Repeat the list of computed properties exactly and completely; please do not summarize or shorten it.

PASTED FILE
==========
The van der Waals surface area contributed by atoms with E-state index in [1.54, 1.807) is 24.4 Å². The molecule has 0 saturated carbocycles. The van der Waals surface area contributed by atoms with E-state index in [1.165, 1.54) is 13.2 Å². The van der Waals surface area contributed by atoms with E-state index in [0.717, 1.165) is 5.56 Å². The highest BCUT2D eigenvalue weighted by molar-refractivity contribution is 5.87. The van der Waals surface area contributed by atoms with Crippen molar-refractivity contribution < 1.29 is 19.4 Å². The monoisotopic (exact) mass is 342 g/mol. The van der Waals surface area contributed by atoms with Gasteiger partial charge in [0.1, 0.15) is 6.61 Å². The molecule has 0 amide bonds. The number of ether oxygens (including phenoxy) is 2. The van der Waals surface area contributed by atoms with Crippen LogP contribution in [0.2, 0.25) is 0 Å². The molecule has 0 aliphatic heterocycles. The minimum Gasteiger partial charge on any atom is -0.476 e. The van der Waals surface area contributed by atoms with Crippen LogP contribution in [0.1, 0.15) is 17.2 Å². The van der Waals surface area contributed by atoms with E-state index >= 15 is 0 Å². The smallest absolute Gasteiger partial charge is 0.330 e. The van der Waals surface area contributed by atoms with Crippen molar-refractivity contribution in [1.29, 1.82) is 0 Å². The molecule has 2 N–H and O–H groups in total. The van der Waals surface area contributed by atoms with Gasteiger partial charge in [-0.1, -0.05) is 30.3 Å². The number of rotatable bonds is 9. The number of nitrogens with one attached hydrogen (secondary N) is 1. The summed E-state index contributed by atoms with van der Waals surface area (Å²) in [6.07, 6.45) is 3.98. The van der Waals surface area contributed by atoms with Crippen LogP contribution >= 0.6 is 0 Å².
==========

The van der Waals surface area contributed by atoms with E-state index in [1.54, 1.807) is 24.4 Å². The molecule has 0 saturated carbocycles. The van der Waals surface area contributed by atoms with E-state index in [1.165, 1.54) is 13.2 Å². The van der Waals surface area contributed by atoms with E-state index in [0.717, 1.165) is 5.56 Å². The highest BCUT2D eigenvalue weighted by molar-refractivity contribution is 5.87. The van der Waals surface area contributed by atoms with Crippen molar-refractivity contribution < 1.29 is 19.4 Å². The monoisotopic (exact) mass is 342 g/mol. The van der Waals surface area contributed by atoms with Gasteiger partial charge in [0.1, 0.15) is 6.61 Å². The molecule has 0 amide bonds. The number of ether oxygens (including phenoxy) is 2. The van der Waals surface area contributed by atoms with Crippen LogP contribution in [0.2, 0.25) is 0 Å². The molecule has 0 aliphatic heterocycles. The minimum Gasteiger partial charge on any atom is -0.476 e. The van der Waals surface area contributed by atoms with Crippen LogP contribution in [0.1, 0.15) is 17.2 Å². The van der Waals surface area contributed by atoms with E-state index >= 15 is 0 Å². The smallest absolute Gasteiger partial charge is 0.330 e. The van der Waals surface area contributed by atoms with Crippen molar-refractivity contribution in [1.29, 1.82) is 0 Å². The molecule has 2 N–H and O–H groups in total. The van der Waals surface area contributed by atoms with Gasteiger partial charge in [-0.1, -0.05) is 30.3 Å². The number of rotatable bonds is 9. The number of nitrogens with one attached hydrogen (secondary N) is 1. The summed E-state index contributed by atoms with van der Waals surface area (Å²) in [6.07, 6.45) is 3.98. The van der Waals surface area contributed by atoms with Crippen LogP contribution >= 0.6 is 0 Å².